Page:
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Why Working at a Winery is the Best Summer Job for University Students

The opinions expressed in this article are the writer’s own and do not reflect the views of Her Campus.
This article is written by a student writer from the Her Campus at Queen's U chapter.

Let’s face it, university is super expensive. Tuition, food, housing, school supplies and entertainment all cost a lot of money. And since most students are busy during the school year with homework and trying to keep up a social life, that leaves the summer as the only financially fruitful time in a student’s life. This is wildly disappointing to most, seeing as the only break from the average student’s barrage of schoolwork no longer seems to exist, and is instead filled with even more work.

So, when do we actually get a break? I asked myself that question last summer, and I soon found the answer. It’s like that one saying (that I only remember because Harry Styles said it once in an interview): if you love what you do, you’ll never work a day in your life. Essentially, if you love your summer job, it won’t feel like work at all. Of course, you’re probably not going to love every minute of it, but if you enjoy most of your time there, it’s going to be a much better experience than working somewhere else.

Now, how does one find a summer job that they love without trying out a million different careers? I’m going to give you my advice: work at a winery. I do recognize that logistically, this may not be for everyone, since not every region of the world has wineries. However, if you live in Ontario, British Columbia, Quebec, Nova Scotia, or the west coast of the United States, along with several other regions around the world, you can most likely try your hand at working at a winery. Working at a winery is low-stakes, air-conditioned, relatively easy work, and you learn a very useful skill. What’s not to love?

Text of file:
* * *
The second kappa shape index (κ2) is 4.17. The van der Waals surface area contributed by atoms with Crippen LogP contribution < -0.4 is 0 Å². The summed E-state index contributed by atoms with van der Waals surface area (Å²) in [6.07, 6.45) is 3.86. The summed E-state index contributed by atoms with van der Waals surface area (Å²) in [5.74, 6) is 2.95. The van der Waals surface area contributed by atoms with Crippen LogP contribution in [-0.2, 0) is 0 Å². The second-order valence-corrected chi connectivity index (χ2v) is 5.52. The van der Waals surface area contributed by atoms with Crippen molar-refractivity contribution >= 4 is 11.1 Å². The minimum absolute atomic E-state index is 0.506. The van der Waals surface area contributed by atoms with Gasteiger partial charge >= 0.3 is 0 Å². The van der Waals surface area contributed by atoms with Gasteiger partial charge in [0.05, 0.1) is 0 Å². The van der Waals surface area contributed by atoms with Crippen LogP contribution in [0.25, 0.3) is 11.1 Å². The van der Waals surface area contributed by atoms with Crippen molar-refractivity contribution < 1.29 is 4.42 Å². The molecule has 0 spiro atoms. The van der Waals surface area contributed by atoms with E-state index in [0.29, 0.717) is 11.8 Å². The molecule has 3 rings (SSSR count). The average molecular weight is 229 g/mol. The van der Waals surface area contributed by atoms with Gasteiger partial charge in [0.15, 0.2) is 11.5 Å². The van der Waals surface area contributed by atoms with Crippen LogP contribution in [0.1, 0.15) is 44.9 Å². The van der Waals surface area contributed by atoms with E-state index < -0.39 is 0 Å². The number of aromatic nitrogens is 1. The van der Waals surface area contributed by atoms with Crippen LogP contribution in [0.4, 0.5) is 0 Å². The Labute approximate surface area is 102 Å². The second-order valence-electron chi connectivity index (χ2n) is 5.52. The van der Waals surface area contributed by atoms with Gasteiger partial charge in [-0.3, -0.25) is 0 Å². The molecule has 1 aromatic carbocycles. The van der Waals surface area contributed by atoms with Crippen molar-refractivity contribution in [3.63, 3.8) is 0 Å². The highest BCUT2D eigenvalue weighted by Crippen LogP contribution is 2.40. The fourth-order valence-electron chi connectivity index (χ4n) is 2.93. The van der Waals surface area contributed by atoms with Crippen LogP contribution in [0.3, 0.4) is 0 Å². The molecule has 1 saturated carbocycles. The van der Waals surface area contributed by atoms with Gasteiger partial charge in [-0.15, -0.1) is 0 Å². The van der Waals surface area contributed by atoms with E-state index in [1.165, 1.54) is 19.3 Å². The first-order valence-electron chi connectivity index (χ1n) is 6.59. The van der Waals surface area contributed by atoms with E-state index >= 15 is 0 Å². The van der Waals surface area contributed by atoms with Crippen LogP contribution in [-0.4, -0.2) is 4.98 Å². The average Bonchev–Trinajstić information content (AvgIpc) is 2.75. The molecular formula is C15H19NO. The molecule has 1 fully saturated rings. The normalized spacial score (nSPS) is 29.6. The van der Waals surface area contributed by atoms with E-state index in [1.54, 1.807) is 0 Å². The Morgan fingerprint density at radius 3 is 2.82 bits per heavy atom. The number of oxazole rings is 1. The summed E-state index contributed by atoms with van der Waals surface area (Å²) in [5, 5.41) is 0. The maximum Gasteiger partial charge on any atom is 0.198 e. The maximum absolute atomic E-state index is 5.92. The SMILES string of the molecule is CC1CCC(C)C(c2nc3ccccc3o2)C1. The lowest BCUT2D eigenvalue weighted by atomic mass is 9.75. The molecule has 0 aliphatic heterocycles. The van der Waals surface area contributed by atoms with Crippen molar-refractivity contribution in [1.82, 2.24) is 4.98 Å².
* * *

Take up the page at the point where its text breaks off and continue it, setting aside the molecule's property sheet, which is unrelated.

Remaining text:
First of all, everyone is happy because you’re giving them wine. Nobody is going to yell at you while you’re pouring them an expensive cab (unless they’re a severe wine snob, but those are few and far between). I worked at a small boutique winery, with a really small staff, so I quickly became best friends with all my coworkers. While not everyone who works at a winery will love their coworkers, it’s a very relaxed environment that allows for a lot of downtime—especially at a smaller winery. One of the biggest factors in enjoying your job is the people that you’re surrounded by, including both coworkers and customers. The friendlier and more interesting they are, the more you’re going to enjoy working!  

The environment of a winery is usually also really beautiful! People want to go somewhere that they can take cute Instagram photos, so the majority of wineries are gorgeous, both inside and out. This isn’t the biggest factor in the enjoyment of your job, but I found it easier to want to come to work when I was going to a beautiful winery as opposed to a fluorescent-lit retail store. Wineries are also designed to be relaxing and peaceful, which has a big impact on the attitude of the staff. I very rarely felt rushed and stressed at work, because it just wasn’t a stressful environment. Another bonus: they are almost always air-conditioned, which is so nice in the summer! 

The work itself is usually quite minimal. It involves pouring wine for customers, talking to them about the wine, potentially serving them food, cashing them out, and some light housekeeping duties. The difficulty of the work depends on the size and prestige of the winery, but generally it’s pretty simple. Bonus: you’ll pick it up quickly! 

Honestly, one of the most significant reasons why I can encourage all university students to work at a winery is because you gain so much knowledge about wine. I worked at my winery for four months, and now I know exactly how to choose wine for a meal pairing. I’ve learned so many terms that I didn’t know before (did you know that wine has legs?) and people tend to find wine knowledge very impressive. It’s a skill that you’ll carry with you for the rest of your life, because people are always going to be drinking wine. It also makes for a really cool party trick!

Learning about wine early in your life allows you to develop your palate and your nose, and by the time you’re middle-aged, when most people are regularly drinking wine, you’ll have a much more developed taste (and nose!) for wine. So, if you’re hunting for a great summer job, I highly recommend looking around at some local wineries! 

Natalie Cowan

Queen's U '26

Natalie Cowan is a second year English Language and Literature student at Queen's University. She enjoys baking, spending time with friends and family, and walking her dog, Auggie.